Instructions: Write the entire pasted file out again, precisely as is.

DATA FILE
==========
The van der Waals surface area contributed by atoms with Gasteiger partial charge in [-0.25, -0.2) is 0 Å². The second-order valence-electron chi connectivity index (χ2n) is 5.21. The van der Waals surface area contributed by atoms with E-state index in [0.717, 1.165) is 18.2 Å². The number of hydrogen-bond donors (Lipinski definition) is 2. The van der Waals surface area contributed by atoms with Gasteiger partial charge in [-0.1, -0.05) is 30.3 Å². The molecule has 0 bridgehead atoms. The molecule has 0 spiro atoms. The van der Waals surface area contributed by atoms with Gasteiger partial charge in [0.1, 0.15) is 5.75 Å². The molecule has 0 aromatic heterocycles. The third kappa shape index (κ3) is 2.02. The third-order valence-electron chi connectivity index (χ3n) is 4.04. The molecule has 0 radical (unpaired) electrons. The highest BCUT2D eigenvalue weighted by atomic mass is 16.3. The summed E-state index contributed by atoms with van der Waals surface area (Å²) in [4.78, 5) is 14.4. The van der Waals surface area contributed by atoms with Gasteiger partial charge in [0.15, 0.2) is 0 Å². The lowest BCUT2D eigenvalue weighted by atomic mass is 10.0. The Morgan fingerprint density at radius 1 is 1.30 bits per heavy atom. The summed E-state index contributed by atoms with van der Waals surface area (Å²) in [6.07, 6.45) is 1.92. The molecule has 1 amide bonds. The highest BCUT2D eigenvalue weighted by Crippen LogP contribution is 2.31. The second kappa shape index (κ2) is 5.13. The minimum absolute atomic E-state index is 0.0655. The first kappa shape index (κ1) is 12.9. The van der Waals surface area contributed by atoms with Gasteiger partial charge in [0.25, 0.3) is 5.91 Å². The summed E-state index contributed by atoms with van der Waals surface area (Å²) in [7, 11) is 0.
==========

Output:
The van der Waals surface area contributed by atoms with Gasteiger partial charge in [-0.25, -0.2) is 0 Å². The second-order valence-electron chi connectivity index (χ2n) is 5.21. The van der Waals surface area contributed by atoms with E-state index in [0.717, 1.165) is 18.2 Å². The number of hydrogen-bond donors (Lipinski definition) is 2. The van der Waals surface area contributed by atoms with Gasteiger partial charge in [-0.1, -0.05) is 30.3 Å². The molecule has 0 bridgehead atoms. The molecule has 0 spiro atoms. The van der Waals surface area contributed by atoms with Gasteiger partial charge in [0.1, 0.15) is 5.75 Å². The molecule has 0 aromatic heterocycles. The third kappa shape index (κ3) is 2.02. The third-order valence-electron chi connectivity index (χ3n) is 4.04. The molecule has 0 radical (unpaired) electrons. The highest BCUT2D eigenvalue weighted by atomic mass is 16.3. The summed E-state index contributed by atoms with van der Waals surface area (Å²) in [4.78, 5) is 14.4. The van der Waals surface area contributed by atoms with Gasteiger partial charge in [0.15, 0.2) is 0 Å². The lowest BCUT2D eigenvalue weighted by atomic mass is 10.0. The Morgan fingerprint density at radius 1 is 1.30 bits per heavy atom. The summed E-state index contributed by atoms with van der Waals surface area (Å²) in [6.07, 6.45) is 1.92. The molecule has 1 amide bonds. The highest BCUT2D eigenvalue weighted by Crippen LogP contribution is 2.31. The second kappa shape index (κ2) is 5.13. The minimum absolute atomic E-state index is 0.0655. The first kappa shape index (κ1) is 12.9. The van der Waals surface area contributed by atoms with Gasteiger partial charge in [0.25, 0.3) is 5.91 Å². The summed E-state index contributed by atoms with van der Waals surface area (Å²) in [7, 11) is 0.